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Arrest rot at old age pensions

ELSEWHERE in this issue, we carry a story of a sting operation led by the Directorate on Corruption and Economic Offences (DCEO) to investigate the rot in old age pensions. Predictably, the stench of the rot is reaching high heavens. The operation in Leribe district has so far unearthed 53 “ghost pensioners” who were paid between 2018 and 2022. That amounts to a staggering M2 289 600 that has been doled out to “ghost pensioners” during the four year period.

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The DCEO says 92 pensioners were not known to local chiefs and other pensioners when they were called to come forward on scheduled pay days.
But these 92 were being paid every month. It is however not clear who was pocketing these payments.

What is clear though is that this is a sophisticated syndicate that had been allowed to thrive at great economic cost to the government of Lesotho.
At the centre of the rot are officers in the Ministry of Social Development under the Pension Unit who are working directly in disbursing the funds.
But they are not working alone.

They are also working with corrupt chiefs who are aiding and oiling the system by providing fraudulent letters confirming that certain individuals are still alive when they would have been long dead.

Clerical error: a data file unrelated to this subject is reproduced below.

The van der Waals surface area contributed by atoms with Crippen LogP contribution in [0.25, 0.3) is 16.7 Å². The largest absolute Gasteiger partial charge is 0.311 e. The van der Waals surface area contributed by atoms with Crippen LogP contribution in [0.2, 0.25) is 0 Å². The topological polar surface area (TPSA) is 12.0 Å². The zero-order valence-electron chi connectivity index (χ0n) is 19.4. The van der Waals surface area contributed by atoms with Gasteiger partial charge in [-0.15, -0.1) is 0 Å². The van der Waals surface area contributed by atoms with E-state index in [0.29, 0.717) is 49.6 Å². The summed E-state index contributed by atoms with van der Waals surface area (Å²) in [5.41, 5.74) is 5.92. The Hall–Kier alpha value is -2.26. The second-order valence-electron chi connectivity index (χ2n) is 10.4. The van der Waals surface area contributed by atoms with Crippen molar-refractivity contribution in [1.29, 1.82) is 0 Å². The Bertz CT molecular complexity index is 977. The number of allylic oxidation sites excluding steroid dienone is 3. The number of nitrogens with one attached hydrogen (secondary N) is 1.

It is a system that has been bastardized to the core. It is now time to dismantle the whole old age pension system, clean it up, and build it from ground zero.
That will require greater political will and a level of sophistication greater than those of the corrupt officers manning the current system.

It is clear though that what has been unearthed in Leribe is just a tiny fraction of what is likely a fraud of gigantic proportions. It is quite clear that the rot is extensive and millions of maloti that should have been channelled towards Lesotho’s economic development have been put in the pockets of a greedy few.

While we congratulate the DCEO for a job well done in unearthing this industrial scale looting of state resources, we would want to urge the law enforcement agency to throw its dragnet wider.

Every little payment point must be thoroughly investigated.

Those that have reaped where they did not sowmust be held accountable.

We note the intention by the DCEO to carry out lifestyle audits on civil servants who have been running the pensions payments. That is the way to go. Those with unexplained wealth must be asked to account.

For decades, there has been an outcry from Basotho about the breath-taking levels of corruption among civil servants and senior government officials. Yet in spite of the howls of protest, very little appeared to have been done to arrest the rot.

For years the DCEO had nothing to show for its work. In fact, it was now beginning to be seen as one big wasteful institution that could not justify its existence.
That narrative is now set to change. The anti-corruption unit is now slowly rediscovering its mission by vigorously fighting corruption.

We applaud these efforts and beseech the DCEO to extend the programme countrywide.
If there was any chance for the DCEO to shine, this is it. They must keep their hands on the plough and thoroughly investigate all those who are aiding corruption in the old age pension scheme.

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